The twisted fantasy plot is probably the oddest thing about Pandora's Tower. Elena is a needy little idiot with not much going on. Aeron is an emotionally awkward, gullible sadsack who barely speaks. Somehow these two people are in love and that drives Aeron to do some seriously strange things to stop Elena transforming into a sort of human slug.
Elena is cursed, you see, fated to morph slowly into a monstrosity should she fail to wolf down the raw chunks of beast flesh Aeron brings her. This flesh temporarily returns her to her human state, but to lift the curse fully she must eat the specialised meat of the master beasts (or bosses, if you want to be pragmatic) who reside in towers suspended over an eerie bottomless chasm. It's a boy-meets-girl love story with a Clive Barker twist.
Strange as the story sounds, it keeps Pandora's Tower rooted to one central conceit: the more time you spend away from the girl, the sicker and more beastly she becomes. Elena's health meter, which ticks down steadily as you explore each tower, is stamped permanently in the bottom left corner of the screen as a constant reminder of her deteriorating condition and an indicator of how much time you've got before you should really think about heading back and whacking another fillet of beast flesh into her chirping gob.
Occasionally, the game will cut back to show her pottering aimlessly around the house, falling over and sometimes just wistfully sighing the main character's name followed an ellipsis. A typical helpless Japanese videogame woman, then, albeit one who's found herself in a fairly atypical situation.
The flesh of regular enemies will delay her transformation long enough for you to head back into the tower and tear a chunk of meat from a master, meaning you can either try to speed-run these levels in order to grab the curse-reversing boss-meat or explore the tower more thoroughly (to find materials and new equipment) while making regular trips home to top her up with plain flesh.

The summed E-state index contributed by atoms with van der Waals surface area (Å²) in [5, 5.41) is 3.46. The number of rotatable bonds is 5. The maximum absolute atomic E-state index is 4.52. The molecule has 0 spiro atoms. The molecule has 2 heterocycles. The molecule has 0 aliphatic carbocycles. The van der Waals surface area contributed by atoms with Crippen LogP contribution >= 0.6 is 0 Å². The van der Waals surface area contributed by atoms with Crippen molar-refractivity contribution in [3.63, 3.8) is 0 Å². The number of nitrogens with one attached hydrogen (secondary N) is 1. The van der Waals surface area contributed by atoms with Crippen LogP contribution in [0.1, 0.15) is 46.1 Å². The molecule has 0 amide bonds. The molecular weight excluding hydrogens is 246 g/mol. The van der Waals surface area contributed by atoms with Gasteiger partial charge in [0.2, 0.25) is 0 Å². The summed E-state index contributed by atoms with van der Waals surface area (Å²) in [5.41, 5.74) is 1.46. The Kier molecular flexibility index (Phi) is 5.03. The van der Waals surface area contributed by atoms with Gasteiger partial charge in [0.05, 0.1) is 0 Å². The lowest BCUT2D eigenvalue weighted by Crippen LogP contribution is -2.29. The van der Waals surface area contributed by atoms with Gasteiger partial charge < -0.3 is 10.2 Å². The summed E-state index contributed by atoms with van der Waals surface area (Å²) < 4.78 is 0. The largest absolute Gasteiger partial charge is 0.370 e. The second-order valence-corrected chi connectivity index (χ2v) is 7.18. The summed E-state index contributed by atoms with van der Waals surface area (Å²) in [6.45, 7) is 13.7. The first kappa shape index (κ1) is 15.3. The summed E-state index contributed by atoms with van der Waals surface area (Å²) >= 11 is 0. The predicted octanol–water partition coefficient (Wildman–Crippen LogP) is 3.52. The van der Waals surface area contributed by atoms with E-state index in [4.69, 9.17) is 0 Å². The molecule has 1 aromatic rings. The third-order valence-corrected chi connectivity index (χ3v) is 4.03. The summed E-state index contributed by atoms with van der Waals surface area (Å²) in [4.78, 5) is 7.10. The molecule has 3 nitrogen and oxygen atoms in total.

Why can't you just leave a pile of beast flesh at home for her to nibble on while you're away, you ask? Because flesh dries out to uselessness once it leaves the tower, of course. There are no fridges in this weird world, sadly.
The transformation and subsequent scarfing down of flesh itself is rather harrowing. Spend a bit too much time adventuring and you'll find that when you return Elena will have slithered off into the basement leaving behind a trail of sticky, purple goo. In this state, her bubbling, blistered skin looks like molten blueberry pie as she, hiding in a corner and shrouded in shame, convulses and moans pitifully. It's grim stuff.
If you dote on her, however and regularly return to her before the curse really takes hold, the worst you'll have to witness is a bit of a manky arm. Either way, her protesting at having to eat these grotesque lumps of raw, dripping meat is the game's heartstrings-tugging, stomach-turning mainstay (and Pandora's Tower doesn't flinch in representing the grisly ordeal, either).
Her affinity for the protagonist will increase if you treat her well, visit her plenty and shower her in gifts, while ultimately your treatment of Elena will also determine which of the game's endings you'll see.
So that's the backstory and your ultimate responsibility. When you're not looking after your Tamagotchi girlfriend, the action plays out in hack and slash style as Aeron traverses each of the towers in turn, first discovering the location of the boss's room before destroying the giant chains that lock said room shut, running inside and ruining the day of that tower's master.